April 26, 2019 - Fort Worth Star-Telegram - Gordon Dickson -
Some tanker cars involved in a fiery train derailment Wednesday in south Fort Worth were older model rail cars that are considered less safe for transporting flammable liquids than newer models, federal officials say.
The older tanker cars, known as DOT-111s, are being phased out and will no longer be allowed on U.S. railroads by 2023, according to federal regulations. The DOT-111s are being replaced by DOT-117 tanker cars, which feature thicker protective shells, head shields (to reduce collision impact) and an additional thermal protective layer of fiber.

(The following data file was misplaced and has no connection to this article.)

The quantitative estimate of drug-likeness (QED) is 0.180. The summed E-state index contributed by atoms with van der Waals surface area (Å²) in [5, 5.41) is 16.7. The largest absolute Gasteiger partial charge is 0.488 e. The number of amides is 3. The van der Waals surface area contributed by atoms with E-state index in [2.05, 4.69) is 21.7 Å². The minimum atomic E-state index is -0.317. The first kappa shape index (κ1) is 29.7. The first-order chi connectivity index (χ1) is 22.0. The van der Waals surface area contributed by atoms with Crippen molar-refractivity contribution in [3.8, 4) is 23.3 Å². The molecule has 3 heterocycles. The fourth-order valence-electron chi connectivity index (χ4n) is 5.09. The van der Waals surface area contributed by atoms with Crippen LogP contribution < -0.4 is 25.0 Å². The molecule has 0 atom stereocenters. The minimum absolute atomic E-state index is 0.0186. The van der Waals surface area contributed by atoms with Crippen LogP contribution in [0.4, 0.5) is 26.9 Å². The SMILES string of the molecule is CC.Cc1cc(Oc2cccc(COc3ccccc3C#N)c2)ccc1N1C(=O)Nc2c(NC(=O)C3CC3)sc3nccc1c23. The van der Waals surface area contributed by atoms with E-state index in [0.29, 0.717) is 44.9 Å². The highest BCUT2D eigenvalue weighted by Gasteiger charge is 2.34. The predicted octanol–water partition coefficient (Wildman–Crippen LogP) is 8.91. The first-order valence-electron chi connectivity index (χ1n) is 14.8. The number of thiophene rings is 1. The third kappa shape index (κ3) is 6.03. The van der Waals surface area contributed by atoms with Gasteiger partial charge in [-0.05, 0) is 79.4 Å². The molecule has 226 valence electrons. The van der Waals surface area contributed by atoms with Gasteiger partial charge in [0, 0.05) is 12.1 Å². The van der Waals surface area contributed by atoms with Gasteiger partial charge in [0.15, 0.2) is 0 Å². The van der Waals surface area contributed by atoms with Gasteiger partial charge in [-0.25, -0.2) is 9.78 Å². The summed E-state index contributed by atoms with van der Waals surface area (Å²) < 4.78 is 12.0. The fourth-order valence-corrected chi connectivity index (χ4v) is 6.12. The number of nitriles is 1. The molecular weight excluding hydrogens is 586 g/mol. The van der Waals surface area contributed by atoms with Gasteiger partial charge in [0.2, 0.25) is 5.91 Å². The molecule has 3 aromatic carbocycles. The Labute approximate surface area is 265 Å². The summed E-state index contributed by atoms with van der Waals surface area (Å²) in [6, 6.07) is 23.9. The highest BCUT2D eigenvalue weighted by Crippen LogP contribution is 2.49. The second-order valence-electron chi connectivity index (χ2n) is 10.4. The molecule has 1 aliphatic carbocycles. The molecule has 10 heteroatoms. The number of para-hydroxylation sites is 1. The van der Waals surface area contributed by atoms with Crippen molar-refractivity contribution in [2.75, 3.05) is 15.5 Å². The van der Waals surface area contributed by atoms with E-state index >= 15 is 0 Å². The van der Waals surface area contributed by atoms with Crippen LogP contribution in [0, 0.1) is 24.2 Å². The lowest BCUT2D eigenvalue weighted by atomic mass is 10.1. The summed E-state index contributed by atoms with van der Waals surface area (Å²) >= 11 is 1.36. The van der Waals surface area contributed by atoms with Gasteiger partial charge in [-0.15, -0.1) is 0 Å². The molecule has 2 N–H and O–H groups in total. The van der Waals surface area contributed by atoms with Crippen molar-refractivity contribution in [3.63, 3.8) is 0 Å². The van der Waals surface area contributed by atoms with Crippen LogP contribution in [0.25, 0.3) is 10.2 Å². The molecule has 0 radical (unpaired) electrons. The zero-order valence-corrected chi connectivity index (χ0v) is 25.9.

But the derailment of the Union Pacific Railroad train in a somewhat-isolated area of Fort Worth near East Berry Street and South Riverside Drive — which triggered a massive fire fueled by more than 100,000 gallons of ethanol from the tanker cars — presents a fascinating case for the National Transportation Safety Board to probe because the train also was carrying many of the newer model DOT-117 tanker cars.